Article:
CP      They can, look, I don’t want to pretend though that it’s easy in certain cases where you haven’t had any time with your granddaughter, it’s not by right of law that you would be able to see her but the test is the best interest of the child. So it would be a matter of if you did apply, having a look at why your daughter and her partner were choosing to keep her away from you and looking at her best interest. Is it going to be in her best interest to spend time with you if there is some difficulties. It’s a really complicated and a very individual thing that you need to have a look at very carefully

C2       So do you think that waiting until she is eighteen would be a more sensible approach? I’m junking off a child here

CP      Yeah, and look sometimes it is and one of the other sad realities is that is the practicality is often starting this kind of litigation can be expensive and difficult, time consuming, and you might not necessarily get the result you want if there has been some difficulties between you and your daughter and it sounds like there potentially has been

C2       Yeah she’s very, very spirited unfortunately

CP      Yeah it’s a terrible situation and it might assist to do some more practical things if you can, write cards or send presents

C2       Yeah, it’d be exhausted

CP      Oh you’ve done that?

C2       Over five years

CP      Oh I’m very sorry to hear that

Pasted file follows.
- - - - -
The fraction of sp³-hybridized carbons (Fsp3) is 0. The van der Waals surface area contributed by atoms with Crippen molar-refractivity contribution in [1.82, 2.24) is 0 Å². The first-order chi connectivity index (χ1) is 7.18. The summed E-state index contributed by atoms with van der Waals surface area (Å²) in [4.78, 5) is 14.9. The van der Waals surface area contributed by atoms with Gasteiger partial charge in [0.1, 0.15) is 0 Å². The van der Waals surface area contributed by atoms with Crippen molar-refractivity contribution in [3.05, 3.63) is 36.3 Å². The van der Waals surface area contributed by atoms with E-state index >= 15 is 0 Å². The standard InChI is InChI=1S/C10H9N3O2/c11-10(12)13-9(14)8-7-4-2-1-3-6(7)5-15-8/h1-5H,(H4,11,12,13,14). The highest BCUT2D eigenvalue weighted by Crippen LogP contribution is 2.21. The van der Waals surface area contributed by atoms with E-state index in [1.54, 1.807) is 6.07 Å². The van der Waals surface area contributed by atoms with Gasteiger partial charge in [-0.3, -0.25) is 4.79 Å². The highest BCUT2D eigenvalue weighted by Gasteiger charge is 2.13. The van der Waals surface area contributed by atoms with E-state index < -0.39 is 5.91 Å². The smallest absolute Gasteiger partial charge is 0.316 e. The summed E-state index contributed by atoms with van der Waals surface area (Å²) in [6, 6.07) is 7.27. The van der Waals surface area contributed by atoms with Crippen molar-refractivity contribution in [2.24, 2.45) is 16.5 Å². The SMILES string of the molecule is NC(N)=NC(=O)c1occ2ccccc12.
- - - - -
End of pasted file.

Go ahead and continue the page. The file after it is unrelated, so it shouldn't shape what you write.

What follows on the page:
C2       That’s okay, that’s okay. I think I will wait fourteen years yeah

CS       Just make sure that she knows that you think about her and you’re there

CP      I think that’s right.

CS       Whenever she needs you

C2       Thank you Chris, I’m doing that I have a little box for her

CS       That’s great and I have a $100 Westfield voucher for you too Susanne

C2       Oh have you?

CS       I have

C2       Oh thank you

CS       Alright that’s okay. Stay on the line, we’ll get all your details and we’ll get that $100 and that voucher to you at Redcliffe. Thank you very much for calling in, I’ve just run out of time. One question that came from Neville on the open line that we won’t have time to take, he was asking what time can grandparents have their grandkids for? I presume he’s saying can you make an application to the court and what kind of times can you have, you can’t have it at the same time as the parent

CP      Look, you can have anything which is in the best interest of the child, you can potentially be the one who makes all the parenting decisions if the parents are incapable. It can be short periods of time, once a month, a bit of school holiday time, it really depends on the individual circumstances.

CS       I’ll let you get back into court. Thank you so much for your time this afternoon Catherine-

CP      Thank you

CS       -Catherine Parks, a specialist in family law at Turner Freeman, she’s at the Parramatta office also sees clients in Sydney, Campbelltown and Penrith. Look, get hold of Turner Freeman and have your questions answered, your queries answered either here or through their offices in Sydney and Brisbane